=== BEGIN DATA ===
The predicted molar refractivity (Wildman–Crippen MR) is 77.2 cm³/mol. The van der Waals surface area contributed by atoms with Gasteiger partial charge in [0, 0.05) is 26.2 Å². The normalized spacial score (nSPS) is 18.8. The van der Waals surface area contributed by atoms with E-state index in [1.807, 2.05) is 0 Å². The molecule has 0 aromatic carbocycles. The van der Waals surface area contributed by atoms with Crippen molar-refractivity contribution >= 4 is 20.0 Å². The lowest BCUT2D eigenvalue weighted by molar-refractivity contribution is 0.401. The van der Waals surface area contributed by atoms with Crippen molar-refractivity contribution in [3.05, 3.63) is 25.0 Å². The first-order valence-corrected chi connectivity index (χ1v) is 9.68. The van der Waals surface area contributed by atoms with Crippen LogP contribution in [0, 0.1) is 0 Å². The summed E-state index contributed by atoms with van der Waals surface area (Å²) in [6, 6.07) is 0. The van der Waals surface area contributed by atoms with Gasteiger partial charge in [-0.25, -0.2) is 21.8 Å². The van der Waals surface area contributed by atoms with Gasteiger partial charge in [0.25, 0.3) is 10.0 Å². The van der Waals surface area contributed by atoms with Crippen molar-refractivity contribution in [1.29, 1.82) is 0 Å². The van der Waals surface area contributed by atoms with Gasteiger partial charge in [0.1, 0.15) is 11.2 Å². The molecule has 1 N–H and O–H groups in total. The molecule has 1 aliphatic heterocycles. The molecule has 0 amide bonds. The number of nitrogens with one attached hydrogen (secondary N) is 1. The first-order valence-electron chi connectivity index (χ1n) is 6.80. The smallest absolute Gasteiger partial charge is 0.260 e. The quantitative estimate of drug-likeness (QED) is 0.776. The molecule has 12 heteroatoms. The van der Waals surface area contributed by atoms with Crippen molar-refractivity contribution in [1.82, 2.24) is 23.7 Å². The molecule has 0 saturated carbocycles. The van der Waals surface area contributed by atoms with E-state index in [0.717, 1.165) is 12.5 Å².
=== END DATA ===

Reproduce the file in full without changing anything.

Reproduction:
The predicted molar refractivity (Wildman–Crippen MR) is 77.2 cm³/mol. The van der Waals surface area contributed by atoms with Gasteiger partial charge in [0, 0.05) is 26.2 Å². The normalized spacial score (nSPS) is 18.8. The van der Waals surface area contributed by atoms with E-state index in [1.807, 2.05) is 0 Å². The molecule has 0 aromatic carbocycles. The van der Waals surface area contributed by atoms with Crippen molar-refractivity contribution >= 4 is 20.0 Å². The lowest BCUT2D eigenvalue weighted by molar-refractivity contribution is 0.401. The van der Waals surface area contributed by atoms with Crippen molar-refractivity contribution in [3.05, 3.63) is 25.0 Å². The first-order valence-corrected chi connectivity index (χ1v) is 9.68. The van der Waals surface area contributed by atoms with Crippen LogP contribution in [0, 0.1) is 0 Å². The summed E-state index contributed by atoms with van der Waals surface area (Å²) in [6, 6.07) is 0. The van der Waals surface area contributed by atoms with Gasteiger partial charge in [-0.25, -0.2) is 21.8 Å². The van der Waals surface area contributed by atoms with Gasteiger partial charge in [0.25, 0.3) is 10.0 Å². The van der Waals surface area contributed by atoms with Crippen molar-refractivity contribution in [1.29, 1.82) is 0 Å². The van der Waals surface area contributed by atoms with Gasteiger partial charge in [0.1, 0.15) is 11.2 Å². The molecule has 1 N–H and O–H groups in total. The molecule has 1 aliphatic heterocycles. The molecule has 0 amide bonds. The number of nitrogens with one attached hydrogen (secondary N) is 1. The first-order valence-electron chi connectivity index (χ1n) is 6.80. The smallest absolute Gasteiger partial charge is 0.260 e. The quantitative estimate of drug-likeness (QED) is 0.776. The molecule has 12 heteroatoms. The van der Waals surface area contributed by atoms with Crippen molar-refractivity contribution in [1.82, 2.24) is 23.7 Å². The molecule has 0 saturated carbocycles. The van der Waals surface area contributed by atoms with E-state index in [0.717, 1.165) is 12.5 Å².